In early 1970 Lynn moved to Victoria BC and continued his career with another private ambulance service, called Garden City Ambulance.  In 1973 Lynn, along with a fellow ambulance colleague Larry Tuttle, would be hired as a consultant to co-author a report on ambulance services for Dr. Richard Foulks Health Security Programme Project. The report entitled “Twice and Orphan” would be a companion piece to Dr. Peter Ransford’s working papers XXX1X. This extensive document would set the stage for Canada’s first, and only provincial owned, and operated ambulance service.

In July of 1974 Lynn was hired by the Emergency Health Service Commission (EHSC) British Columbia Ambulance Service (BCAS), where he remained for a 38 years.. Lynn served in the capacity as a field paramedic, Superintendent of media and public relations, and finished his time with the service, in the Vancouver Island Communications Centre as one of the Communications Officers (EMD).

Lynn has presented at local, national, and international EMS conferences, and written many articles on EMS topics. Lynn retired from the BCAS in January 15, 2012 and now serves as the historian of the BCAS. Lynn is a recipient of the national EMS Exemplary Service Medal with a 30 and 40-year recognition bar.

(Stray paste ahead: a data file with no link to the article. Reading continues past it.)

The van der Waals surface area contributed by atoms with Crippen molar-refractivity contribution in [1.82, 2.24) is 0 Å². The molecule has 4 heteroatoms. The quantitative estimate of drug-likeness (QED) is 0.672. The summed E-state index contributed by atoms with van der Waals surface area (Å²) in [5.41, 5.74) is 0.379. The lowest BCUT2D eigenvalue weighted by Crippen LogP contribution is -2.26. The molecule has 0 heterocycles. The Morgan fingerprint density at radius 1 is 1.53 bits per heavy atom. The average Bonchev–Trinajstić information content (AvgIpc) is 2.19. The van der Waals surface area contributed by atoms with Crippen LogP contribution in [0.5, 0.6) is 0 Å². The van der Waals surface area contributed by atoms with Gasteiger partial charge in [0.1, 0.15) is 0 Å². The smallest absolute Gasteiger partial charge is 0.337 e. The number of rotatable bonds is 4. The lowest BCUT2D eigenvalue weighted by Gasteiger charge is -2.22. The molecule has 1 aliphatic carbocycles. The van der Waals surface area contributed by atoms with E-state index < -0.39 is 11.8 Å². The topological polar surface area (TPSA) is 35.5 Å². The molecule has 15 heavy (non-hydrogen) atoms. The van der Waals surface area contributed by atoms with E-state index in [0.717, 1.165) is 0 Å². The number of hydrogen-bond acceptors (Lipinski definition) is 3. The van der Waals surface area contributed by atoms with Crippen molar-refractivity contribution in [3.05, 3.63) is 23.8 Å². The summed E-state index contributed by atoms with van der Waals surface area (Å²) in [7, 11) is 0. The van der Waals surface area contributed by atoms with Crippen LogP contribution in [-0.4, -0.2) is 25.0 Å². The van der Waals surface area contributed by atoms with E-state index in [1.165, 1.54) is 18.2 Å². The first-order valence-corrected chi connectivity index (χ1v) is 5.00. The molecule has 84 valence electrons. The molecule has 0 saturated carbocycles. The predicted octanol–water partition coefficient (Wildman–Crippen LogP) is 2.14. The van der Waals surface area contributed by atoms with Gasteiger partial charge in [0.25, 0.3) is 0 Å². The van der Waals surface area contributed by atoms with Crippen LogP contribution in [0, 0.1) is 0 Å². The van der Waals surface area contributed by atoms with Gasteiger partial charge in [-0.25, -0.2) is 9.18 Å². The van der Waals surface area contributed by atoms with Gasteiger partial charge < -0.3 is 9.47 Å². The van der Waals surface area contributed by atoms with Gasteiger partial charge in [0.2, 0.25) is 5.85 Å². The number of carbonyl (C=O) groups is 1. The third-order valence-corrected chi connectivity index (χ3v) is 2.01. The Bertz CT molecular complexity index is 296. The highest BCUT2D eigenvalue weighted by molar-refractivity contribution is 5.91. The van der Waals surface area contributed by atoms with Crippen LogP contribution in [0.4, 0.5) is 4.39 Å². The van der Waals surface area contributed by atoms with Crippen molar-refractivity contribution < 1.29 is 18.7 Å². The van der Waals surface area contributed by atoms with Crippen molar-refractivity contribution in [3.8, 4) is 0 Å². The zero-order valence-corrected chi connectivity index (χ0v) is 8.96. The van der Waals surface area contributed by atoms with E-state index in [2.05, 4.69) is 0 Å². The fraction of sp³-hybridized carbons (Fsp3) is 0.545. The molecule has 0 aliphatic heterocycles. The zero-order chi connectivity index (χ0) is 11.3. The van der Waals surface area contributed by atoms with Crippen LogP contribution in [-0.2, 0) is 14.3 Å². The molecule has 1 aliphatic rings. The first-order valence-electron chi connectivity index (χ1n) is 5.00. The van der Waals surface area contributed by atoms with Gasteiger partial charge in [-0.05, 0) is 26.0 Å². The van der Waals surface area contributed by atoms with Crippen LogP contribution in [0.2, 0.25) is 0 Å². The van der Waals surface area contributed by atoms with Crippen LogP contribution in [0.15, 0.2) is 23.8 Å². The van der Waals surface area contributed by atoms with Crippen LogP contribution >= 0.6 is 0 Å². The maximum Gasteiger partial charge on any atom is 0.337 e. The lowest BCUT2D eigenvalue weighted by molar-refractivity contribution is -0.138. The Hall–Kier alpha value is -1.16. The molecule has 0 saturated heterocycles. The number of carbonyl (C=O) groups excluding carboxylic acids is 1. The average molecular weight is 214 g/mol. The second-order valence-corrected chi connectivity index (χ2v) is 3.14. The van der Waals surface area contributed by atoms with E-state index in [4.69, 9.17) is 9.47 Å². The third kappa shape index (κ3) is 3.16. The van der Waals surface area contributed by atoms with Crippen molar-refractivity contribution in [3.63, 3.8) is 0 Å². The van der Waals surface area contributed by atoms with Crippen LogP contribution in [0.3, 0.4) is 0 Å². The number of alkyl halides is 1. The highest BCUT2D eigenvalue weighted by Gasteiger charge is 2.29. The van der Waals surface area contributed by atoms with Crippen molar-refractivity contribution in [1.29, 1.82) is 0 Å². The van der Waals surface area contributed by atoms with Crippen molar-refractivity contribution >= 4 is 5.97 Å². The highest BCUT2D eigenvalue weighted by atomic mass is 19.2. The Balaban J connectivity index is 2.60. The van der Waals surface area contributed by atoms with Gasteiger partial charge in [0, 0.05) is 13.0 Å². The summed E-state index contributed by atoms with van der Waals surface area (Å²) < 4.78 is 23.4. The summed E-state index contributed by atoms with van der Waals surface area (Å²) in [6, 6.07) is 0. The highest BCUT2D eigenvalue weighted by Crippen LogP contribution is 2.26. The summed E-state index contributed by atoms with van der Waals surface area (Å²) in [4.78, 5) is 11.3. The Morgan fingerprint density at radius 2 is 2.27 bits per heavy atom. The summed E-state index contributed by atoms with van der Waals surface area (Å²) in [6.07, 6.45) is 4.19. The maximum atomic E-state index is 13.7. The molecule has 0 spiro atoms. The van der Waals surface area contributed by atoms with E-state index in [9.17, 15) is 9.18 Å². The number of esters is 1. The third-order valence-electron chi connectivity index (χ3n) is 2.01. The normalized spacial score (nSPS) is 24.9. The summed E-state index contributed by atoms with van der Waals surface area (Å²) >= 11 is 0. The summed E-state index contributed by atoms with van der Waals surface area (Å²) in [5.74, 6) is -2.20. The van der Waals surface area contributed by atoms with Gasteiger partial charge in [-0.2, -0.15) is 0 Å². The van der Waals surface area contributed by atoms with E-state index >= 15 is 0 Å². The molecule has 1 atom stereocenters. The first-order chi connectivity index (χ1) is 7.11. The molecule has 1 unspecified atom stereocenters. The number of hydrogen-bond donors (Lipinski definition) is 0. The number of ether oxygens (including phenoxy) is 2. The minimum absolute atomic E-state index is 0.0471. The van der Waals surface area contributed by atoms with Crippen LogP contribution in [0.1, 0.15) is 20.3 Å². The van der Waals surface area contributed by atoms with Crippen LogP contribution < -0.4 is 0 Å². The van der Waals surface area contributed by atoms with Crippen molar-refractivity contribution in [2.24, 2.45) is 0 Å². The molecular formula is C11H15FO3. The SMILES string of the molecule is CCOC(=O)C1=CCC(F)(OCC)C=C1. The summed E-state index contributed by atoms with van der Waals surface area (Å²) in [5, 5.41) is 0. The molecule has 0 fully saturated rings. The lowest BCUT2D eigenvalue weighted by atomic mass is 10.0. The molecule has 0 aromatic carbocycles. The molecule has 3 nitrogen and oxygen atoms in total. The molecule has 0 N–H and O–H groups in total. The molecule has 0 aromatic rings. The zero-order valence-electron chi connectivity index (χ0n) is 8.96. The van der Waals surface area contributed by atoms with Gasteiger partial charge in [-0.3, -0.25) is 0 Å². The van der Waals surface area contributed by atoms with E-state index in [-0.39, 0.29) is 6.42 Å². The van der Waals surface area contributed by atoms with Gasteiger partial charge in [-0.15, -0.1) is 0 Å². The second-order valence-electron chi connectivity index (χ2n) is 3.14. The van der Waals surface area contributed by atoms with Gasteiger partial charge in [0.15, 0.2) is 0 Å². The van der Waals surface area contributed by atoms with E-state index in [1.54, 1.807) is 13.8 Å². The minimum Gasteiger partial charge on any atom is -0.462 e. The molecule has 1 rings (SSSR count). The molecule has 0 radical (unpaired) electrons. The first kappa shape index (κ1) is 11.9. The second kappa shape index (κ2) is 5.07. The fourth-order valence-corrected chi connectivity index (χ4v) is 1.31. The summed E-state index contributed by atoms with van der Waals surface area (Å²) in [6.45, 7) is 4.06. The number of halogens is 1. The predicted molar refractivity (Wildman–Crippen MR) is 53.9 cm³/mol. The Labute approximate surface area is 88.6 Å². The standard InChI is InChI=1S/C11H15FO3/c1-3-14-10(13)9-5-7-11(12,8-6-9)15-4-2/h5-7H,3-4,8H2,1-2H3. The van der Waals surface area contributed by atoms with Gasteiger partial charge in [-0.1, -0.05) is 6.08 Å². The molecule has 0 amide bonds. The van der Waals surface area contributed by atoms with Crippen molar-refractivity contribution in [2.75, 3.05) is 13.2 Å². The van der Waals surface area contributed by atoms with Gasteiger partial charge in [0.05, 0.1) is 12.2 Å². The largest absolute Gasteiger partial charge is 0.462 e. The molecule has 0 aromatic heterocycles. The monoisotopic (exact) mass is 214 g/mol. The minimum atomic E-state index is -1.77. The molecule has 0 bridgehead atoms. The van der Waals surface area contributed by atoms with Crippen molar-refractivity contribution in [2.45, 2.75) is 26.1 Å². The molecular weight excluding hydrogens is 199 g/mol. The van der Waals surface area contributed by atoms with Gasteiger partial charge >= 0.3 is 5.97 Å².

Lynn lives in Victoria with his wife Sharon. Lynn has a family of five grown children, nine grandchildren and one great grandson. Lynn is presently writing a book on the history of the BC Ambulance Services.

 

 

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Lynn Klein’s History Corner …”The Thumper”

In the mid 1960’s the Heart Lung Resuscitator (HLR) was introduced to many North American ambulance services. This piece of equipment ran on 50 or 90 PSI of an O2 tank. The machine was said to dramatically improve the person’s chance of survival in a cardiac arrest. Well that was the sales pitch in the brochure.

The_Thumper_Brochure

In the 60’s and opportunity to have a piece of equipment that your competitor did not increased the chance of finding more people who would call your service. Of course there were ambulance operators who truly wanted to improve patient care and increase a person’s chance of survival. In 1967 this piece of equipment was in excess of $1500.00, so this was a big chunk of change to a small operator, and hence not that many services acquired this machine. One service in Calgary, Alberta called Universal Ambulance Service bought a couple of these units. The largest private ambulance service west of Toronto was Metropolitan Ambulance Service of Vancouver B.C.  The company was very progressive in training, and passionate about improving patient care, so they invested in this new technology.

The concept was good, but the unfortunate design flaws did not allow the machine to function in a manner that really gave a patient more chance to survive than CPR.  It did look very impressive when dragged onto a scene. It whizzed, it banged, it blew and it looked very futuristic, and very technical.  Like many good ideas in the early days of EMS, the machine was introduced without much research. The following commentary on this device, and the E&J Resuscitator was part of a presentation at an EMS Expo Conference. The presentation was by Michael (Mike) Smith BSc, MICP. Mike has been the lead instructor for the Paramedic Program at Tacoma Community College in Tacoma, Washington for twenty years. Mike is one of the most sought after speakers at local, national and international EMS conferences. Mike has been in the EMS profession for over 30 years.